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“We met him at the ACM Awards and heard that he watched the show,” explains Korie. “It was right after that we started working on the album with [producer] Buddy Cannon. He’s the one w h o suggested [recording] ‘Christmas Cookies, ’ and we were like, ‘Really? Do you think George Strait would do that? ’ He was like, ‘Let’s ask him,’ and we did, and he said yes. I just think that song turned out so good.Willie actually reveals himself to be a decent singer when he takes the lead, as on the Luke Bryan-assisted “Hairy Christmas.” He laughs and says he mostly learned to sing from church and karaoke, but it’s more about what each person brings individually. “There’s different voices and I think it’s just all your attitude and loving to do it,” he muses. “That’s what I see. Not all the singers I like are the best singers quote-unquote in the world. I love the attitude or the charisma or whatever they bring to it. I’ll admit, I was really nervous the first time I got in the studio, mainly because I’d never done it.

But producer Buddy sensed Willie’s anxiety and gave him some good advice to nail his vocal takes. “I’m used to cameras and just being yourself, and really that’s all it was, was just being myself,” Willie recalls. “He said, ‘Just sing it like you would in the truck,’” he laughs, adding, “Alright!”

Additionally, Willie had his first country songwriting experience with “Ragin’ Cajun Redneck Christmas,” a tune he penned with Dallas Davidson. “I thought I may be good at it, wasn’t sure. [I] just didn’t really know how to do it,” he begins. “For me, it was like, how do you start? Do you have the melody? Do you have the words? I just didn’t know. Being around guys like Luke and Dallas that do that all the time, I was so interested to sit down with them. ” Korie doesn’t sing as much lead as Willie, Jase, Missy or the others, but she actually helped arrange some of the tracks. “I don’t have a musical background but that’s kind of what I like,” she explains. “Even on the TV show, I love kind of, behind the scenes, coming up with the ideas and working on things like that and I guess I have a creative part about me. ”

And as you might imagine, actual Christmas with the Robertsons is a big, loud affair. “W e do C hristmas morning at our own houses, each family ,” explains Korie. “T hen we come down there usually around 2 or 3 in the afternoon and do a dinner at P hil and K ay’s house. T hey cook all day long bu t we don’t do a traditional C hristmas meal. W e do C ajun C hristmas: fried shrimp, fried crawfish balls, crawfish etouffee, crawfish pie. I t’s really good. ” But dilly too long and you’ll miss out, she warns. “T he way the R obertsons eat, they don’t wait on anybody ,” she laughs. “T hey start snacking. T hey start making little appetizers and you just kind of eat all the way through and the n you have the big meal at some point. ”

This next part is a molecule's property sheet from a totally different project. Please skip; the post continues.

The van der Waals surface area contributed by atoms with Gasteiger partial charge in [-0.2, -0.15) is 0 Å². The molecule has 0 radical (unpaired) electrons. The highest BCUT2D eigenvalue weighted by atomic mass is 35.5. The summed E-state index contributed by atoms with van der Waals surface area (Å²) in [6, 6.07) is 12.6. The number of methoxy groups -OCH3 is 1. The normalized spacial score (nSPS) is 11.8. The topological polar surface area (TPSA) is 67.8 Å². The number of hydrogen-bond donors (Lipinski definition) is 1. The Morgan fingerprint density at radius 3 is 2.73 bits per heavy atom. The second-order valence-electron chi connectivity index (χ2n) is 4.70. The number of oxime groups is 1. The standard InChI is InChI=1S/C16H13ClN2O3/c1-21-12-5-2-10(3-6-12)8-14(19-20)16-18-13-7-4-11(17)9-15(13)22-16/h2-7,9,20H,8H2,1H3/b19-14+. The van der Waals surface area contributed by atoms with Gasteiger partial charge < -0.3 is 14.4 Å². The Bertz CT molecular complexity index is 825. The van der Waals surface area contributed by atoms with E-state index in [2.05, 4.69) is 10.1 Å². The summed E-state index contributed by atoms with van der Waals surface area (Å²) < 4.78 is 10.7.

“The difference in us and probably a lot of people is that we are together a lot, year round,” adds Willie. “It’s not like we never see each other. We’re together pretty much every day. So it’s just one more. It’s Christmas, but it’s chaotic and loud. It’s in hunting season, so dad still goes duck hunting on Christmas morning. We’re still hearing tales of what happened that day out in the duck blind. ”

Just like your family, the Robertsons always look forward to the gift-giving portion of the day—particularly the ones that Miss Kay gets everybody. “Kay loves Christmas. She buys presents all year round and just stores them and forgets what she bought and has to go find everything,” says Korie. “It’s just a lot of fun. She actually does gag gifts for us as well that are always hilarious. They’re from her dogs. It’ll be like, ‘To Korie from Bobo’ or ‘From JJ.’ It’s gonna be something funny.”

Willie agrees with his wife’s assessment of the gag gifts, but he’s sensed a pattern in the ones his mother buys him. “I’ve gotten every version of the little fat cook ornament you can get,” he says. “All the kitchen accessories where there’s a little fat guy holding up a pizza, or maybe it’s a knife set with a little fat guy, I always get that guy. I don’t know what she’s trying to tell me.”